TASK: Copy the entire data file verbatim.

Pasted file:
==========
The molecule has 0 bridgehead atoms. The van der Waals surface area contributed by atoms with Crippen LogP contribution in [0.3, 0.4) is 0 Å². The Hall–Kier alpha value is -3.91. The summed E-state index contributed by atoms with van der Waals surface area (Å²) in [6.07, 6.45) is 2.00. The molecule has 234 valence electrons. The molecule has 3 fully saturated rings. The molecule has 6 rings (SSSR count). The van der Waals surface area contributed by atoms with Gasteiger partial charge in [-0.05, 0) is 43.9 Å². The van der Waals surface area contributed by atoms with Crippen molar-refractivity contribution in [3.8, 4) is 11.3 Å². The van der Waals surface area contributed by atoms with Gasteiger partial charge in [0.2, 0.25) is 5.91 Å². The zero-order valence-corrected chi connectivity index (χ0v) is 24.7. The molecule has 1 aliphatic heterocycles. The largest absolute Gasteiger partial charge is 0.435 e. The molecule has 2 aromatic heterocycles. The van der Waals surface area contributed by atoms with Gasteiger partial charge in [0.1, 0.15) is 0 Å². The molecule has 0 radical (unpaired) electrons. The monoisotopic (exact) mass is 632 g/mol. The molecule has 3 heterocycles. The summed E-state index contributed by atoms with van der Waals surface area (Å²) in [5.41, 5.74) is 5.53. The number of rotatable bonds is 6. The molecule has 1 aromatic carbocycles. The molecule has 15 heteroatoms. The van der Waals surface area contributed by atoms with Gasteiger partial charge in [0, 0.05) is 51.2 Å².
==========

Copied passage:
The molecule has 0 bridgehead atoms. The van der Waals surface area contributed by atoms with Crippen LogP contribution in [0.3, 0.4) is 0 Å². The Hall–Kier alpha value is -3.91. The summed E-state index contributed by atoms with van der Waals surface area (Å²) in [6.07, 6.45) is 2.00. The molecule has 234 valence electrons. The molecule has 3 fully saturated rings. The molecule has 6 rings (SSSR count). The van der Waals surface area contributed by atoms with Gasteiger partial charge in [-0.05, 0) is 43.9 Å². The van der Waals surface area contributed by atoms with Crippen molar-refractivity contribution in [3.8, 4) is 11.3 Å². The van der Waals surface area contributed by atoms with Gasteiger partial charge in [0.2, 0.25) is 5.91 Å². The zero-order valence-corrected chi connectivity index (χ0v) is 24.7. The molecule has 1 aliphatic heterocycles. The largest absolute Gasteiger partial charge is 0.435 e. The molecule has 2 aromatic heterocycles. The van der Waals surface area contributed by atoms with Gasteiger partial charge in [0.1, 0.15) is 0 Å². The molecule has 0 radical (unpaired) electrons. The monoisotopic (exact) mass is 632 g/mol. The molecule has 3 heterocycles. The summed E-state index contributed by atoms with van der Waals surface area (Å²) in [5.41, 5.74) is 5.53. The number of rotatable bonds is 6. The molecule has 1 aromatic carbocycles. The molecule has 15 heteroatoms. The van der Waals surface area contributed by atoms with Gasteiger partial charge in [0, 0.05) is 51.2 Å².